In the glory days of hi-fi, it used to be that value and performance were mutually exclusive. "If it sounds good it has to be expensive", went the unspoken maxim. Those words still hold true in some cases, but one of our favorite speaker designers has been bucking the trend since 2011.
It was then that-- known for his high-end work at KEF, Infinity and TAD-- focused his talents on a set of which garnered rave reviews from both critics and consumers. Then in early 2015 Jones moved from Pioneer over to ELAC (a major German speaker company), where he became Vice President of Engineering for ELAC America.
The ELAC Debut F5 tower speaker and theare two parts of an entirely new range which demonstrate that Jones hit the ground running. As soon as we started listening to the floor-standing F5, it became clear Jones isn't resting on his considerable laurels. The new speaker is light years ahead of his Pioneer designs.
At $560 a pair, it's also more then twice as expensive (Australian and UK pricing and availability has yet to be confirmed). Though the smaller B6 speakers offer better bang for buck, the F5s offer a much bigger sound and even greater bass response. For this level of sound quality, they're a steal.
In short, the ELAC Debut series has instantly become the new standard for hi-fi value.
Design & features
In an interview with me a few weeks ago,the close working relationship he has with the factory in China that makes the speakers. He also mentioned the factory's measurement system, which mirrors the one in his ELAC America facility in California. His ultimate aim, he said, was to create speakers that sounded significantly better than what he had achieved for Pioneer. That attention to detail was immediately evident when we examined the new Debut speakers.
The Debut F5 is a three-way, bass-reflex tower speaker. It features a 1-inch silk dome tweeter set into a deep-spheroid waveguide and three 5.25 inch woven Aramid fiber drivers. The top 5.25 inch midrange (and the tweeter) are housed in a separate chamber within the cabinet and it comes with its own bass port. The bottom two 5.25-inch woofers share a common space and two bass ports. Jones designed a special three-way crossover network for the F5 to maximize the performance of each driver.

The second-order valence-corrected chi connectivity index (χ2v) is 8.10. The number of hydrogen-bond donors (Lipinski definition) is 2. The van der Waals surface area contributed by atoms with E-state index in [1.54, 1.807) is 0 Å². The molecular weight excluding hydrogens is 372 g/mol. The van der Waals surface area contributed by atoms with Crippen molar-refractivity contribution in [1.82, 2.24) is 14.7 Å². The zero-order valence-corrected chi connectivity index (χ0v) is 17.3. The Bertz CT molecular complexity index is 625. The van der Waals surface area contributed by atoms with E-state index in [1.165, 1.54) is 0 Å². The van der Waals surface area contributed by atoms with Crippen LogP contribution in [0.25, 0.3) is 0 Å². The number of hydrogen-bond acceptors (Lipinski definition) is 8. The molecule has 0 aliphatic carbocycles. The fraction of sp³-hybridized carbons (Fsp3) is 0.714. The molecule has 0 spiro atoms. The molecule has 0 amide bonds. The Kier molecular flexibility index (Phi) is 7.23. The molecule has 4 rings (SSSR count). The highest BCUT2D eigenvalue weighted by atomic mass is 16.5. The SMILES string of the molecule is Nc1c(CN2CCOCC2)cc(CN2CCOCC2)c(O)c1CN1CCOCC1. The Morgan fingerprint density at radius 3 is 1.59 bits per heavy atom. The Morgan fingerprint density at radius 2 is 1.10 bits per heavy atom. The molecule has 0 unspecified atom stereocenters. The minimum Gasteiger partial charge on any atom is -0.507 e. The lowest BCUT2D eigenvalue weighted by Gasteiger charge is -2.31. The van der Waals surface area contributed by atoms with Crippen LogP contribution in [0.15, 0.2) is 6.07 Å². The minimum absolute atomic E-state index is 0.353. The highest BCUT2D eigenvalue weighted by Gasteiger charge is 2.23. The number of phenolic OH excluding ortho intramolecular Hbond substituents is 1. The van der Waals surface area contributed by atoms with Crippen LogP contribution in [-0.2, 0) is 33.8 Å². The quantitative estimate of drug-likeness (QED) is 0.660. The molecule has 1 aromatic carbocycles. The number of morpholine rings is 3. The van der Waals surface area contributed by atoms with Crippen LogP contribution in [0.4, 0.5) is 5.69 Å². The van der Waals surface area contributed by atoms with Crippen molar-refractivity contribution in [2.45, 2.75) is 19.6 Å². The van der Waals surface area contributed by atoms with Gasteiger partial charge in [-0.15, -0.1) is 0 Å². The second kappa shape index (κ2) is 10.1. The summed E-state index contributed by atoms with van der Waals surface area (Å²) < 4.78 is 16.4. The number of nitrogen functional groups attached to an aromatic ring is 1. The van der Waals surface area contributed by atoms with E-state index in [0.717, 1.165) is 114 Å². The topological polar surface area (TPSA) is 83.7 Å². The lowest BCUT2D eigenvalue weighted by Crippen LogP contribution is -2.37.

The speaker stands 38 inches (96.5 cm) high, 7.87 inches (20 cm) wide, and 8.75 inches (22.2 cm) deep; each Debut F5 weighs 32.8 pounds (14.9 kg). The floor-stander's handsome medium-density fiberboard cabinet is covered with an attractive "brushed" black vinyl finish, and a removable, black cloth grille protects the drivers. We liked that instead of putting the pins that secure the grille to the speaker on the grille, the sturdy-feeling pins are on the speaker's front baffle.
Rap your knuckles on the Debut F5 cabinet, and it sounds hollow. While we'd prefer a more solid feeling box, no other tower speaker in its price class feels better built, and we heard no adverse affects from the lively cabinet.
We also noted one rather unusual bit of hardware on the Debut F5's rear panel, a small, black metal clip. Turns out it's provided for folks who are concern the speakers might tip over if jostled by an earthquake (!) or more likely children or pets. To stop Debut F5s from tipping over you would have to secure the clip with a chain or wire attached to the wall behind the speaker--a low tech, but effective solution.
The rest of the Debut surround system
For the home theater portion of this review we auditioned the F5s as part of a matching Debut surround system. It consisted of the Debut C5 center channel speaker ($180), two Debut B5 bookshelf speakers ($230 per pair) for the surrounds, and the Debut S10EQ subwoofer ($500). The entire ELAC 5.1 package costs $1,470.
The two-way C5 center speaker uses the same tweeter and woofer as the F5. It's a big center speaker, measuring 18.75 inches (47.6 cm) wide, 7.87 inches (20 cm) high, and 8.75 inches (22.2 cm) deep, and it weighs 18 pounds (8.16 kg). A pair of bass ports adorn its back.